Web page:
• By concentrating so many responsibilities on one person or group of people, they must be highly trained academically, intellectually and emotionally to take on the challenges that this implies.
  • Duplication of tasks is avoided (several people or departments working on the same solution), since the roles are defined.
  • It establishes the idea of ​​strong leadership, which can be stimulating for the rest of the organization.

Disadvantages of centralization

The concentration of important decisions in a small group of people can generate some negative consequences that hinder the processes.

  • The larger the organization, the greater the distance between the central power and the subordinate bodies. In administrative centralization, this can lead to more bureaucracy.
  • As power is in the hands of a very small group, the functioning of other instances is often neglected, generating administrative problems and frustration among subordinates.
  • High staff turnover can be encouraged as it is assumed that only the work done by the management group matters, and that the efforts of subordinates are underrated.
  • If the group in command fails or is not efficient, it causes the collapse of the entire organization.

See also Federalism and centralism

What is decentralization?

It is a way of managing power by sharing it with other people, groups of people, instances or departments. In this way, those involved are responsible for the decisions they make.

In this sense, decentralization helps to decongest the central power, distributing hierarchy, workload and responsibilities.

With decentralization there is still a central power that must be held accountable, but the people or departments involved have greater autonomy to generate solutions.

Characteristics of decentralization

  • The central authority transfers responsibilities to subordinate bodies.
  • These instances have independent procedures, which do not require the approval of the central entity.
  • Decisions are participatory in nature.
  • The central power supervises the decisions, but they do not depend directly on it.
  • Decentralization can have different levels of management: from a discreet decongestion of power to 100% autonomous dependencies with respect to the central instance.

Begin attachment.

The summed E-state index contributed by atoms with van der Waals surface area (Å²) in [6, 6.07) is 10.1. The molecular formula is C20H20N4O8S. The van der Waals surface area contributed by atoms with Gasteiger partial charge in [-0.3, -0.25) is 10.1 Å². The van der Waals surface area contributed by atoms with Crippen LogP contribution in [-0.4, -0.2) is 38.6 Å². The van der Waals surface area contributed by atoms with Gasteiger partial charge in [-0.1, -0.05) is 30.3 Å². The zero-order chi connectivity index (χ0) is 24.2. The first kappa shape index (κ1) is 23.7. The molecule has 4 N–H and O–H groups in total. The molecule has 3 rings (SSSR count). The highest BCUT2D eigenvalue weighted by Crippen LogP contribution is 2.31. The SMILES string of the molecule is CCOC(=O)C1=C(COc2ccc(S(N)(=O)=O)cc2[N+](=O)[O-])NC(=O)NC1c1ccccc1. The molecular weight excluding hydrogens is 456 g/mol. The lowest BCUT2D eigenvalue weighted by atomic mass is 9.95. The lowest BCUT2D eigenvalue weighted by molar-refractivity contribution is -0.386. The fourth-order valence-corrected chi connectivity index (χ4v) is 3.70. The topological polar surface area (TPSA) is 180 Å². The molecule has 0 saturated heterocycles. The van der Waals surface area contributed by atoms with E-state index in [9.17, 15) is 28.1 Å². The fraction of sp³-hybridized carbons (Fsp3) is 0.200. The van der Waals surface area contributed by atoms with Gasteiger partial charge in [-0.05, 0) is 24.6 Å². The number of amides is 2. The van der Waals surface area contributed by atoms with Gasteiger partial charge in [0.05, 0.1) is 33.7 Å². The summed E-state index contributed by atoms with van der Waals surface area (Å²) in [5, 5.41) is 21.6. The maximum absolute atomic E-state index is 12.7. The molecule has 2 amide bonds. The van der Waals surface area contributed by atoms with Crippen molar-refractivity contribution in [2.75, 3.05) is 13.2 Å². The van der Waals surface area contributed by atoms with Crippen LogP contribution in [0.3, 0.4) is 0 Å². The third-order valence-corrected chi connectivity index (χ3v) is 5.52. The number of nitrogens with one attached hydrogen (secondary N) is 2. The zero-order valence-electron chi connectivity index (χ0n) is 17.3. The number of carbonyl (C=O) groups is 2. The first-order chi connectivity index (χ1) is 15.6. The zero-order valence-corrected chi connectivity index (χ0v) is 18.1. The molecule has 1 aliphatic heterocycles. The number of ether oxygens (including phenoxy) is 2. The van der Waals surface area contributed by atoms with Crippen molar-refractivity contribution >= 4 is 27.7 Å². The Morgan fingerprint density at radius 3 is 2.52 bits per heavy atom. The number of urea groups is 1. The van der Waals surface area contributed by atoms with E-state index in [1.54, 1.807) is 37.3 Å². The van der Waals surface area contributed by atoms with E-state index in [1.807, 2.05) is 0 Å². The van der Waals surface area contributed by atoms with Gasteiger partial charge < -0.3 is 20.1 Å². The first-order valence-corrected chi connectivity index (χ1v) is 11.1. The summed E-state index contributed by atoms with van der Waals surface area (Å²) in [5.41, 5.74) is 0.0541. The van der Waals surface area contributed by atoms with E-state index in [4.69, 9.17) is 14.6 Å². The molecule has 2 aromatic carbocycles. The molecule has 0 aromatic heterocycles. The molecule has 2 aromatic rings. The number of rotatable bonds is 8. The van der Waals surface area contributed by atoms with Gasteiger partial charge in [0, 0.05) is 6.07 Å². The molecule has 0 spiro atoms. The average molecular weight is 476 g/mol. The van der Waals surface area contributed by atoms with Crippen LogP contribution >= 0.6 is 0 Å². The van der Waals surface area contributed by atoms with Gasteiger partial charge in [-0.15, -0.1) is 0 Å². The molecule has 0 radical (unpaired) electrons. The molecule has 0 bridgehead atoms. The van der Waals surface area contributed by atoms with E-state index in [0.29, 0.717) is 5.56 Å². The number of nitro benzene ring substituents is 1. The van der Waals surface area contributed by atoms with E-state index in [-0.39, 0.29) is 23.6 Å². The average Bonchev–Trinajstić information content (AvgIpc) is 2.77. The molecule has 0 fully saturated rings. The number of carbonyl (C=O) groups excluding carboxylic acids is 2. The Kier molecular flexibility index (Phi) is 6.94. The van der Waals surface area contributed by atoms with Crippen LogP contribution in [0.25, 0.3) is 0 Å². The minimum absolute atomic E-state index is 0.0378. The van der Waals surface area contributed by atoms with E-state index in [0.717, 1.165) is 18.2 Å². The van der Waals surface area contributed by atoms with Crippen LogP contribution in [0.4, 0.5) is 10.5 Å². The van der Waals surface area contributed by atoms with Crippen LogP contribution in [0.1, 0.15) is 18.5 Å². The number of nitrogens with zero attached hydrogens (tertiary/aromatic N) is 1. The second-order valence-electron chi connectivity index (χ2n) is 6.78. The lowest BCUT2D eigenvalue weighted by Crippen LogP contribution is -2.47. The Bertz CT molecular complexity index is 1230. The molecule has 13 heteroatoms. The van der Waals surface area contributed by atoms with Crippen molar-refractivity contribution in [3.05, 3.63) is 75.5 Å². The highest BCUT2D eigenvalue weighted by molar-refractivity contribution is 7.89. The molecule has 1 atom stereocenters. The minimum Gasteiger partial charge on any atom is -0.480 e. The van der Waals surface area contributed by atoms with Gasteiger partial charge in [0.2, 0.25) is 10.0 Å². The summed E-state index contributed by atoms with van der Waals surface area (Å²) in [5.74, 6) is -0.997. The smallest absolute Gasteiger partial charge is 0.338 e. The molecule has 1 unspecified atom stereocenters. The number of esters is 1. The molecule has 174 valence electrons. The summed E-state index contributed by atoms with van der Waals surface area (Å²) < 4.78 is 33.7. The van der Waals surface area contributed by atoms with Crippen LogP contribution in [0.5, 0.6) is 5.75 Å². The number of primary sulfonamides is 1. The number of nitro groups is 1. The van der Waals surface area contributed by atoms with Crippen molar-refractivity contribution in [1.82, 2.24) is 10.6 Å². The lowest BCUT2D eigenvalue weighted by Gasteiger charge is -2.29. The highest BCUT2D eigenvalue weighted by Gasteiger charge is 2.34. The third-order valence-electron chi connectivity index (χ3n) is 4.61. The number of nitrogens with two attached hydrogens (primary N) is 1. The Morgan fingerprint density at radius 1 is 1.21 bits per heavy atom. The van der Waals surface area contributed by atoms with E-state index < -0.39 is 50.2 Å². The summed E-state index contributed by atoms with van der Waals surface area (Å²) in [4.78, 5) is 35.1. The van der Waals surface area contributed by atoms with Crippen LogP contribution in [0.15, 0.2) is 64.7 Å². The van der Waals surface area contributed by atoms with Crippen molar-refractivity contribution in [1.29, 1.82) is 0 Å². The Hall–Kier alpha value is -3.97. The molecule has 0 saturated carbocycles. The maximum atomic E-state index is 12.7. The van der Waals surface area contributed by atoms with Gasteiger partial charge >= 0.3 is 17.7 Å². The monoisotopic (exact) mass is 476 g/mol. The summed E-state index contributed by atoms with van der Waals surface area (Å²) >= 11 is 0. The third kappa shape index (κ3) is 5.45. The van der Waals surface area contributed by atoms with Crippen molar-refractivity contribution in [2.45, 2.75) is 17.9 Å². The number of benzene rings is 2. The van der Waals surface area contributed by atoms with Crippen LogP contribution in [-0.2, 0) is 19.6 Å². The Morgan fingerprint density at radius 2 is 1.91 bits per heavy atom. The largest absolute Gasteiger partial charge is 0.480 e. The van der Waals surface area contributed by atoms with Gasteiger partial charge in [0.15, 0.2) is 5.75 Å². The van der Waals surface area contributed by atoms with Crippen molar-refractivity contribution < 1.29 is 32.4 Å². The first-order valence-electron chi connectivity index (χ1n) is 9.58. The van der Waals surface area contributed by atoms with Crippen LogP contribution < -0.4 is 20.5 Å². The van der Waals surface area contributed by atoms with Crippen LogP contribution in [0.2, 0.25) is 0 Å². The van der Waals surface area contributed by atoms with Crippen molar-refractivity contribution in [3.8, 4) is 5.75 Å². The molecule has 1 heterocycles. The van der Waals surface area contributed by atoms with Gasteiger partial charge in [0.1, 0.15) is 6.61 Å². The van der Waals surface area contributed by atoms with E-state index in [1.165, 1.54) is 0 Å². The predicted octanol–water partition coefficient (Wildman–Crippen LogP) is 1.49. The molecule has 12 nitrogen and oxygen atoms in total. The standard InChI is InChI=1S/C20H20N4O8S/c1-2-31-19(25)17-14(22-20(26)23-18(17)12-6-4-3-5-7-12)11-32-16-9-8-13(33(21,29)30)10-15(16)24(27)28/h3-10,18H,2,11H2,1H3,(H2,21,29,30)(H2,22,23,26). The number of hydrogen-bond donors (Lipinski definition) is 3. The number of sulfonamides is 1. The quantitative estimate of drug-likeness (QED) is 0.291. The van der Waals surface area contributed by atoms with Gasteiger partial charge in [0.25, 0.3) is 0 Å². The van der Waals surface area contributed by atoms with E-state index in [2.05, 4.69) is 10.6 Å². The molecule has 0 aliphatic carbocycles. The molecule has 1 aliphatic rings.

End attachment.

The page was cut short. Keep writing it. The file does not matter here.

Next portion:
Types of decentralization

Decentralization can be organizational or political-administrative. In this case, there are several types of decentralization.

  • Vertical decentralization : the central power delegates powers to lower levels.
  • Horizontal decentralization : power management is distributed in instances with the same hierarchy (ministries)
  • Territorial decentralization : decision-making is left in the hands of an institution or department that has powers in a territory (governorates, regional institutes, etc.)
  • Fiscal decentralization : each entity manages its own budget, takes charge of the provision of services and takes care of its own tax management.

Advantages of decentralization

Decentralization can have important advantages for the entities involved in terms of resource efficiency. These are some of them:

  • Decentralization makes decision-making more efficient, since it does not require a long chain of command or authorization from the central power.
  • Decentralization implies a higher level of specialization and training for those responsible for each instance or department.
  • By not requiring the approval of a central power, the solutions require less bureaucracy.
  • Resources are managed according to the needs of each entity.
  • There is a higher level of interaction and sense of responsibility among the members of the institution or department to whom power was delegated.


A poorly executed decentralization process can have serious consequences in the organizations in which it is carried out, for example:

  • In the absence of effective communication, each instance may work on the same solutions in parallel, duplicating tasks.
  • If the responsibilities are very diluted and there is no support from the central power, it is possible that the objectives are not achieved, or that each instance generates particular results that are not aligned with the general objectives.
  • The lack of adequate training can generate failures in the operation of the department.

See also Federalism and centralism